A debate over affordable housing requirements began last year when voters approved Proposition C, put on the ballot by supervisors Aaron Peskin and Kim, that for the first time added a middle-income below-market-rate requirement to the affordable housing laws and set the total percent required at 25 percent — 15 percent for low-income earners and 10 percent for middle-income earners. Previously only low-income units were required.

 

The changes approved Tuesday amend the Prop. C requirements to create three eligible income tiers and sets new percentage requirements. The total percentage of units required for below-market-rate units was set at 18 percent for rental projects of 25 units or more, with 10 percent for low-income earners, 4 percent for moderate-income households and 4 percent for middle-income households.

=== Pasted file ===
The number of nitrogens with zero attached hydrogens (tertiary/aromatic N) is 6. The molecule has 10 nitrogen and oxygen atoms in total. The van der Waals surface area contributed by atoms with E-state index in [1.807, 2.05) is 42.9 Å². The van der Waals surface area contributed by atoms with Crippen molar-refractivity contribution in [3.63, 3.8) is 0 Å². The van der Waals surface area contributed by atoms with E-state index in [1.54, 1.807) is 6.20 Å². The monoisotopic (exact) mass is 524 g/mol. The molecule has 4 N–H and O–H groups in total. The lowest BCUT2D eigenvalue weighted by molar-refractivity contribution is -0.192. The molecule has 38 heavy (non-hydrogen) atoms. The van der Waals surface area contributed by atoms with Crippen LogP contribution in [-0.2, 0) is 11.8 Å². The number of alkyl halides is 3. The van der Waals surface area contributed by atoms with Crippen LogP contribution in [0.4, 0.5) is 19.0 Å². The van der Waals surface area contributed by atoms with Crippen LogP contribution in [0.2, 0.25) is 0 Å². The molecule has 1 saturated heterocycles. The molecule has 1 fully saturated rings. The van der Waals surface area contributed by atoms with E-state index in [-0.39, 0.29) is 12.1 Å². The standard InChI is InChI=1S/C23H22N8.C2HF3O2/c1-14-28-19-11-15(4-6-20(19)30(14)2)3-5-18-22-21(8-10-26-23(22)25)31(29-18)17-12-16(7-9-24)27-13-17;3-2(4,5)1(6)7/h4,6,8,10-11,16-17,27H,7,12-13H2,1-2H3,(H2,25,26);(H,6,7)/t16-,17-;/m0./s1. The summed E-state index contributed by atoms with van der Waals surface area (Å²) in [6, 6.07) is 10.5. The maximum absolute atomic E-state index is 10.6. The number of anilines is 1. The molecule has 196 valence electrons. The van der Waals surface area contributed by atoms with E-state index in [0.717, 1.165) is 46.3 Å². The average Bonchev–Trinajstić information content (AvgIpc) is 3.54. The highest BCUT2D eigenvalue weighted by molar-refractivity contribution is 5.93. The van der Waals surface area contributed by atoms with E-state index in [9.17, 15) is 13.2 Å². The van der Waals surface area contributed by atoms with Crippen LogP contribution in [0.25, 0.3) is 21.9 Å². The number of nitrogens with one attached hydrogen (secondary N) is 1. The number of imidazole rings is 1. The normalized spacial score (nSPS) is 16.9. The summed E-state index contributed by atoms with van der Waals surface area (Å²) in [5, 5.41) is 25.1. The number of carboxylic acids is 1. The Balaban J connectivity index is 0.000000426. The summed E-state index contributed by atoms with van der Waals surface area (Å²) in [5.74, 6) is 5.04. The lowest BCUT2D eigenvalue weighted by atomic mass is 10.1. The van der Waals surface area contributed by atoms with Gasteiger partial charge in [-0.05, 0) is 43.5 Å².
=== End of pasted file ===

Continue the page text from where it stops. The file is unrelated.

"This policy is expected to generate between 800 and 2,000 affordable units over the next three years, along with many more market-rate units,” reads a statement issued by the office of Supervisor Ahsha Safai, who introduced legislation in February to set new affordable housing requirements.

 

“This law helps ensure that San Francisco’s ‘missing middle,’ those who make too much to qualify for housing subsidies but not enough to afford market-rate prices, can find housing they can afford,” the statement reads.

Of course, as usual, such a policy simply demonstrates how little our elected officials actually understand about basic mathematics and economics.  It's simply fascinating that these folks could convince themselves that adding new regulations specifically designed to make it more difficult and more expensive to add housing supply...will actually turn out to be a good thing for housing supply.  It's the equivalent of saying 'we're going to massively penalize you for building new houses, now go build new houses'.  Even the Los Angeles Times managed to figure this one out: